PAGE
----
Crummy Saturday


Well-Known Member
Well, after reading Marguerite's post I feel like a slacker.
We all have colds, and husband insisted I take Chris to Sylvan, (easy to say when he goes to work and I'm on my own). So Chris wakes up late, wets the bed, is very cranky, refuses to get ready to go (he's wearing shorts and it's 30 degrees outside), finally makes it downstairs, throws his applesauce with-medications across the room... you get the idea.
I canceled Sylvan.
Chris' friend called, looking for a playmate, and I told Chris NO, You're too sick to go to school, you're too sick to play!
Of course, he cried and said he felt better by that time.
He ate his new pill sprinkled on sherbert (my daughter bought that, insisting it has no milk in it... I obviously wasn't along on that shopping trip...) and he cleaned up the applesauce. Now I have to get him to wash the urine-soaked comforter and write 10X, "I'm sorry I threw the applesauce."
husband is going to be upset when he finds out we stayed home but quite frankly, I don't think it's fair to have a kid coughing in your face and spreading germs when you're trying to teach.
I have to run errands and I know difficult child won't stay in his room while I'm gone... I'm wondering what to bribe him with. My daughter is not good about getting him to mind. I have a friend who bribes both kids with-$... the older one gets $2 for watching the younger kid and the younger kid gets $1 for behaving.
Not real life but it keeps the house from getting trashed... :warrior:


Former desparate mom
I'm not adverse to paying daughter for babysitting(although technically it's part of family contribution).
I'm not too sure about the cash for behavior. Maybe something less monetary. A friend visit for an hour or something special with mom.
We all try to look for something that works to make the day less of a pressure cooker for ourselves and our kids.


Hey, Terry,

Hope your day gets better!

We use the "when, then " method of ensuring improved --"After you do this(fill in the desired behavoir), then you can_________________ (play PS2, watch your DVD, etc)."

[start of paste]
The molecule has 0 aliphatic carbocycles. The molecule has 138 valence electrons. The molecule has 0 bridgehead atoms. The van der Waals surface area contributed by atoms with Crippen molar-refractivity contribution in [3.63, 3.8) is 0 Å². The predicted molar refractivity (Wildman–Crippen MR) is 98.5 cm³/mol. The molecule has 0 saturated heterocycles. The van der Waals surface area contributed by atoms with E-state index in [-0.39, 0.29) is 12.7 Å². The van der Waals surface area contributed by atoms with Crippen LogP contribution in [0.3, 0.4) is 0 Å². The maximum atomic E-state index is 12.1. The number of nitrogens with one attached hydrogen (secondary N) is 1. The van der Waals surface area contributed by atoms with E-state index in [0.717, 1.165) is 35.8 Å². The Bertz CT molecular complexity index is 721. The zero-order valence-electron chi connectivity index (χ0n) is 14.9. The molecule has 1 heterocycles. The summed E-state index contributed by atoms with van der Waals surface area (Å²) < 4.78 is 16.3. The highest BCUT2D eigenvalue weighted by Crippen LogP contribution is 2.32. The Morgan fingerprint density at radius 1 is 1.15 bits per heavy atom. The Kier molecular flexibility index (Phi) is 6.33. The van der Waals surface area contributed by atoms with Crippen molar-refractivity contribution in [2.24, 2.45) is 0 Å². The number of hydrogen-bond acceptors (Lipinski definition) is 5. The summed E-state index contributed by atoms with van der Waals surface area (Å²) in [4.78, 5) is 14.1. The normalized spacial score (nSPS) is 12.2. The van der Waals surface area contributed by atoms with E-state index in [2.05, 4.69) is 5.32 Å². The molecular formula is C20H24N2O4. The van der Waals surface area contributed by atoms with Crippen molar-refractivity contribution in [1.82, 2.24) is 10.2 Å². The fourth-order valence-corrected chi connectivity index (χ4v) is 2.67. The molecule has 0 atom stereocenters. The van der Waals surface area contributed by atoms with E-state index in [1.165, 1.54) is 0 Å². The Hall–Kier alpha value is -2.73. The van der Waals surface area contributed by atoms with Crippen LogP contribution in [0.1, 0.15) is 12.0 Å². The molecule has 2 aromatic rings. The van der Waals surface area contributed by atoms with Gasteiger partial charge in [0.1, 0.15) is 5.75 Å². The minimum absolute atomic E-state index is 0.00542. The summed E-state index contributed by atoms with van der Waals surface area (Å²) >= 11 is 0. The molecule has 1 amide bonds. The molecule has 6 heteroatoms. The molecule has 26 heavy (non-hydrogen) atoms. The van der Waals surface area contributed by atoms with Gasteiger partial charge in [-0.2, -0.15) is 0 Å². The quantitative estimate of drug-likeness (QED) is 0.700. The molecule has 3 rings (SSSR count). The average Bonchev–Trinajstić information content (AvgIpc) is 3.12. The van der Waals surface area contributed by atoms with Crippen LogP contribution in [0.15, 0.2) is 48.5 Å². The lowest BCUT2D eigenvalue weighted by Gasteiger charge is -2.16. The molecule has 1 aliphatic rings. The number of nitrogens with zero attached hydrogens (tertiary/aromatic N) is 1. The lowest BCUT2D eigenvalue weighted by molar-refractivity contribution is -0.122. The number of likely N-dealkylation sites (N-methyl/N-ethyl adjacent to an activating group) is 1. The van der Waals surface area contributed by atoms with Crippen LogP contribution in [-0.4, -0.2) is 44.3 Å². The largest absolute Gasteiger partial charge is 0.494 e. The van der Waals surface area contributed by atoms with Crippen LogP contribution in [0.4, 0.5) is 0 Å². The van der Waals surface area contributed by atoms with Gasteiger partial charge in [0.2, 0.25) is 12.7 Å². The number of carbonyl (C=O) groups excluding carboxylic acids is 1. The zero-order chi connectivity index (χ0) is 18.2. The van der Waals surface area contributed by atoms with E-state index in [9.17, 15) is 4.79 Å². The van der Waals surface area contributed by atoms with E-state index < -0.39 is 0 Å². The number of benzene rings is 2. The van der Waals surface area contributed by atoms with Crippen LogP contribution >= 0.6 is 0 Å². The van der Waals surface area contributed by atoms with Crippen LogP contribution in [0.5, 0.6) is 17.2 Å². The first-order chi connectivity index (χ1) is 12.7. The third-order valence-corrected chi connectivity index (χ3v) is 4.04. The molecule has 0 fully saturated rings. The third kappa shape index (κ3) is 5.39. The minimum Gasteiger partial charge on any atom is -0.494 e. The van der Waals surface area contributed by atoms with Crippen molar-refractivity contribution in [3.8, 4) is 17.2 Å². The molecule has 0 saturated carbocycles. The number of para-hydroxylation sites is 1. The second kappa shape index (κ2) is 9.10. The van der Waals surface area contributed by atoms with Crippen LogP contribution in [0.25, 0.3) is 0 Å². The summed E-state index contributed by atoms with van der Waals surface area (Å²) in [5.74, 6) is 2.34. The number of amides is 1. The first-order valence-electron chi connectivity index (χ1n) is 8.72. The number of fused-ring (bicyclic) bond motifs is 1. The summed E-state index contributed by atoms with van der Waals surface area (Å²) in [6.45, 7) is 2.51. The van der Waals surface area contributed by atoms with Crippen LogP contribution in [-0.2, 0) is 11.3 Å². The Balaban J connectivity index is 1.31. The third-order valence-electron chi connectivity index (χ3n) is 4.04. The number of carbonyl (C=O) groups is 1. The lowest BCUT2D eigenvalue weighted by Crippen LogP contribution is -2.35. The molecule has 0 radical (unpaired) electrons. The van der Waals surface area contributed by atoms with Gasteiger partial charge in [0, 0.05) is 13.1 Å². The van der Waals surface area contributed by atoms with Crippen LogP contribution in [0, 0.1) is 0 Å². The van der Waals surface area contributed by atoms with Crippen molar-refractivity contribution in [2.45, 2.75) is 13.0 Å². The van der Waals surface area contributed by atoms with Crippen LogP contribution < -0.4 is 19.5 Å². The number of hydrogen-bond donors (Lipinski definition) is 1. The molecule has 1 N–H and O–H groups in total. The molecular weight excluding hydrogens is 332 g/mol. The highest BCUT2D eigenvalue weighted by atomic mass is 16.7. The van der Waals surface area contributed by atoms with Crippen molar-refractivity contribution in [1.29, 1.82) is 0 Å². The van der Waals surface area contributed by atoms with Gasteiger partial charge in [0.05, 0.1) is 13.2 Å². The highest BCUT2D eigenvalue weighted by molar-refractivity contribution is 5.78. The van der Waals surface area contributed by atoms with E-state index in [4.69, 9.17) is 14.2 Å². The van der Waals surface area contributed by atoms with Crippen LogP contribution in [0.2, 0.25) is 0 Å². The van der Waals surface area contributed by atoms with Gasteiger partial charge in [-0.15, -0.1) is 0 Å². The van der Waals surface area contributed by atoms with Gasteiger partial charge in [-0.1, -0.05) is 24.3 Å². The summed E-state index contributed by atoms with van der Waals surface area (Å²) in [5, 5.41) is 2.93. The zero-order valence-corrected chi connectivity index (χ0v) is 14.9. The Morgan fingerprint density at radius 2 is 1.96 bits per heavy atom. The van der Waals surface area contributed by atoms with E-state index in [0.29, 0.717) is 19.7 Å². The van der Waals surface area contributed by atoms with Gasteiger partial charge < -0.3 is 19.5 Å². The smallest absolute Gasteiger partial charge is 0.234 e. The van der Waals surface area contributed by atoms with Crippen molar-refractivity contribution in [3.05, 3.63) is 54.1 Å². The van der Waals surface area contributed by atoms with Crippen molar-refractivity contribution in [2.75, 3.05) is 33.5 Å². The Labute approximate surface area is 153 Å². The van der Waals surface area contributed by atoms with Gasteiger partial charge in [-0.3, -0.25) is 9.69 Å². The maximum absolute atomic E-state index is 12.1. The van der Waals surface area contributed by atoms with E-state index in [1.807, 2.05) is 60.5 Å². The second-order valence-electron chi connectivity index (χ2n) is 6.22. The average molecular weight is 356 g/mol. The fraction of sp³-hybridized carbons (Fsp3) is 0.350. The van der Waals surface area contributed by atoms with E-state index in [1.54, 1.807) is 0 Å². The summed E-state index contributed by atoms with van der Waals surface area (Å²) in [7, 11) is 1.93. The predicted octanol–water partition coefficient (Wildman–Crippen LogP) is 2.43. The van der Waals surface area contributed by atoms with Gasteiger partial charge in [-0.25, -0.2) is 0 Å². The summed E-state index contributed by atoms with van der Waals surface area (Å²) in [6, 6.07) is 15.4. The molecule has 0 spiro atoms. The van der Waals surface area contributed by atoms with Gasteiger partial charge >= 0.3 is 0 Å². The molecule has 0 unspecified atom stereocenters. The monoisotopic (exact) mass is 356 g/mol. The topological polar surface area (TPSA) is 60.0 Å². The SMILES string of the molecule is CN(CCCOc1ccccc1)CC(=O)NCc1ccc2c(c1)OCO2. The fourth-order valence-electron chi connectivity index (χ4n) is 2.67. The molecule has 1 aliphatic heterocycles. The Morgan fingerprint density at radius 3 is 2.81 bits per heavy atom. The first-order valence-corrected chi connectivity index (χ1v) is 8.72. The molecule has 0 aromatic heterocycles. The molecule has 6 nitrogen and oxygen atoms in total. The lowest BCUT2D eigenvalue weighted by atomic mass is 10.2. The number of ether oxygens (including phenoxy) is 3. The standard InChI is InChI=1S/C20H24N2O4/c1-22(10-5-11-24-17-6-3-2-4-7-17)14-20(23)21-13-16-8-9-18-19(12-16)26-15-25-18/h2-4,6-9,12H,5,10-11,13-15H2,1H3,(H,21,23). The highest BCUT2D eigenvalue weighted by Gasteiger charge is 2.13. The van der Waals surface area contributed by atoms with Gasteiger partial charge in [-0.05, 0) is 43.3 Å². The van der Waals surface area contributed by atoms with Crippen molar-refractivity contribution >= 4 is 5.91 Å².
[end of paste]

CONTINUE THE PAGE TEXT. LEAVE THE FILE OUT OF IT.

Stella Johnson

Active Member
Whatever you do don't start bribing them with money and things to get good behavior. Find a better way. I was guilty of that. It started when difficult child was much younger. it was the biggest mistake I ever made.

difficult child begann to demand I buy her something or she wouldn't be good. It snow balled.

As far as paying a sibling to watch younger ones, I do agree with that. I only have one child but I wouldn't expect my oldest to watch the children I created. It's just like babysitting outside the home to me.



Well-Known Member
I gave my son time on my computer to play a video football game.
He fed the dogs, cleaned his room, stripped and made his bed, wrote "I'm sorry for throwing applesauce" 10X, took the dogs out, and read a couple of chapters in a book.
My daughter didn't get paid cash... she used a whole roll of film yesterday to shoot pics of the yard and creek, so I told her I'd pay for the film developing instead and she agreed. Yay!
Now my son wants to play with-a friend (remember, he was too sick this a.m. to go to class...) and he's pestering the heck out of me. He never, ever gives up. We keep telling him he's going to be a lobbyist or a lawyer!


Well-Known Member
Well it sounds like you worked out a wonderful compromise. I would tell your son that if he recuperates today then maybe he can play tomorrow.